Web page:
The Foot and ankle surgeon will select the surgical procedure or the combination of procedures based on the X-ray findings, the severity of your symptoms, age, and activity level. Usually, swollen tissue is removed from around the pinky toe joint. Sometimes part of the bone may be removed to straighten the pinky toe. It is called an osteotomy. A screw, plate, or steel wire will be used to hold the bone in place. Anesthesia is given to prevent pain while your doctor shaves off the tissue that is sticking out. Pinky toe bunion surgery is an outpatient procedure, and you can go home on the same day.
If there is correctable foot deformity, it can be corrected by an orthopedic surgeon or a foot and ankle surgeon. Usually, realigning one or more bones in your forefoot into a more normal position will correct the abnormal angle. After surgery, full recovery may take a few weeks or months, depending on the surgical procedure.
Following surgery, you need to keep the weight off the affected foot. You can get around by using crutches or a walker. You may be given a splint or a boot to wear for 3 – 12 weeks. It helps to protect your foot while healing. Foot and ankle exercises following surgery helps to keep your foot joints flexible while healing. Physical therapy helps to recover faster.
Sometimes even after successful surgery, Tailor’s bunion can recur. This usually happens if you wear narrow pointy shoes after surgery.
How can you prevent getting a pinky toe bunion?
- If you have a hereditary condition or the anatomy or the structure of your foot is the reason for your bunions, discuss with your podiatrist how you can minimize your risk of developing a bunion.
- If you have rheumatoid arthritis, keep it under control by regular follow up with your doctor or the rheumatologist and taking the prescribed medications properly.
- You must choose your shoes carefully. Buy shoes with a wide-toe box. Avoid pointy toes. Your shoes must conform to the shape of your feet, and they should not squeeze or press on any part of your foot. When you select shoes, there should be space between the end of the shoe and the tip of your longest toe.
- Maintain a healthy weight – if you are overweight or obese, your foot and toes have to bear more pressure each time you take a step. The higher the pressure on your pinky toe, the risk of developing a bunion will be more. So controlling your weight will help immensely in preventing pinky toe bunions.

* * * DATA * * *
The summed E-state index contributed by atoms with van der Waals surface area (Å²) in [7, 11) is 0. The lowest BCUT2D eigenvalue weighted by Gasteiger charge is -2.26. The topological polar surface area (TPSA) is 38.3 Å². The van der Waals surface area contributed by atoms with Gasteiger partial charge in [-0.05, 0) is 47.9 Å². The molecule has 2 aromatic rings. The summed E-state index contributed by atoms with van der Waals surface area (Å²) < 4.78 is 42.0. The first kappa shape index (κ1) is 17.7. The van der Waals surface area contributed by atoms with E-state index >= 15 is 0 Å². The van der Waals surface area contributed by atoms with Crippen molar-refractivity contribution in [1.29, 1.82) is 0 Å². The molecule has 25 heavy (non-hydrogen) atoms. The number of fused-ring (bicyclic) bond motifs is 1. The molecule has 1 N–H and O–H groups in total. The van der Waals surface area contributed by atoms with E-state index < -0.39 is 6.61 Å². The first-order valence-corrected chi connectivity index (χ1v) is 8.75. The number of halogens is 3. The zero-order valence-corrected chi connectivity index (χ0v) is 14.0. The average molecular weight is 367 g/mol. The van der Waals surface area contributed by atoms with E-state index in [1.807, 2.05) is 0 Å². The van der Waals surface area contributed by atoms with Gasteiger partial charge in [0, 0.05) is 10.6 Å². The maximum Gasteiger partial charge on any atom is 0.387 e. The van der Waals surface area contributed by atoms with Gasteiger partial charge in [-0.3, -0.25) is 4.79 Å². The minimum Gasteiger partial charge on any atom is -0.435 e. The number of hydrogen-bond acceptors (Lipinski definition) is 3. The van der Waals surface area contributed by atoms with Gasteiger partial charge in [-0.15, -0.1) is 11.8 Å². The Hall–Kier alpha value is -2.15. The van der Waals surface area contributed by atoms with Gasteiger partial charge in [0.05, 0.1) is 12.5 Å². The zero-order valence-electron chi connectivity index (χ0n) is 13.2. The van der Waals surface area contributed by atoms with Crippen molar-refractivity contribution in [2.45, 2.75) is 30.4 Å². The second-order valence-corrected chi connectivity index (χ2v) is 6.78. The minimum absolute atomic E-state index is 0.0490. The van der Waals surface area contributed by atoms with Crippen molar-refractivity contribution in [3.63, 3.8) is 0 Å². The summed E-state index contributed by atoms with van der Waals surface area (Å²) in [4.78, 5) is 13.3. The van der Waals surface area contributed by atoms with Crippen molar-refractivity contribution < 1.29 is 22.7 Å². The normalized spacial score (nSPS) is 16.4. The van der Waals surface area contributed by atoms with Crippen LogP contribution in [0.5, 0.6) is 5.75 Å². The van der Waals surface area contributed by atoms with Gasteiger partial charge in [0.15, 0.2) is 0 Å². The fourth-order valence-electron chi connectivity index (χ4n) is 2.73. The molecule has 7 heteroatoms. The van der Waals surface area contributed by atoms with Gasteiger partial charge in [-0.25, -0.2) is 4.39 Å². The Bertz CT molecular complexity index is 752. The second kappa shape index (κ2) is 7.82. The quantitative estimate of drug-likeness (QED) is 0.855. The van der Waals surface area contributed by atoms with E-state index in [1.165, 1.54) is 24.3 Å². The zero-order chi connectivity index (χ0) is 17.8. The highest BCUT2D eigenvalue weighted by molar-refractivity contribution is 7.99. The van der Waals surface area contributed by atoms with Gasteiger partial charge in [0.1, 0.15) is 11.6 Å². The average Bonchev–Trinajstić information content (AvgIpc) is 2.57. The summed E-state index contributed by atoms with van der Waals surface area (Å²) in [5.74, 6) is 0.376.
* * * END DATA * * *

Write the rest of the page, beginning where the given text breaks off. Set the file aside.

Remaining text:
- Take care of your feet – Soak them in warm water, especially when they are tired and sore. Then apply a moisturizer to prevent drying. Massaging your feet often helps to improve circulation. At the end of a long day, rest them well by putting them up. Looking after your feet well will make them healthy.
Minimally invasive tailor’s bunion surgery:
At our clinic, we prefer minimally invasive surgery.
- In the proper candidates, this can be performed in the office safely and without having to use stitches in some cases.
- We can perform this treatment safely and effectively.
- This 2016 review article states that minimally invasive surgery can show comparable results to open surgery with excellent results.
Services our podiatrists provide:
- Toenail Fungus Treatment (Oral or Laser ).
- Toenail Trimming.
- Orthotics Fitting.
- Ingrown Toenails.
- Infected Ingrown Toenails.
- Podiatrist pedicure or medical pedicure.
- Trimming of Corns, Trimming of Calluses, and Treatment of Pressure Blisters.
- Diabetic Foot Care & Diabetic Foot Wounds.
- Athletes Foot, Dry Skin, Eczema.
- Foot & Ankle Ulcer Care.
- Infection and Abscess Care.
- Staph Infections in the Toe or Foot Treatment.
- Treatment of Plantar Warts for Your Toes and Feet.
- Foot & Ankle Injections (Steroid or Natural Solutions.)
- Management of Foot & Ankle Fractures (Walking Boots for broken toes or broken feet).
- Heel Pain (Heel Spur or Plantar Fasciitis).
- Custom Orthotics for children and adults (In the office).
- Over the Counter Orthotics for children and adults.
- Podiatrist medical pedicure.
- Extra-Depth Shoes for Patients with Diabetes.
- Diabetic Shoes.
- Gout Treatment.
- Prescription (Refills).
- Telehealth appointments.
- Shockwave therapy (AKA ESWT or EPAT therapy)
- Cold laser therapy (In the office).
- MLS laser therapy (Multi-Wave Locked System laser therapy).
- Laser for peripheral neuropathy (In-Office).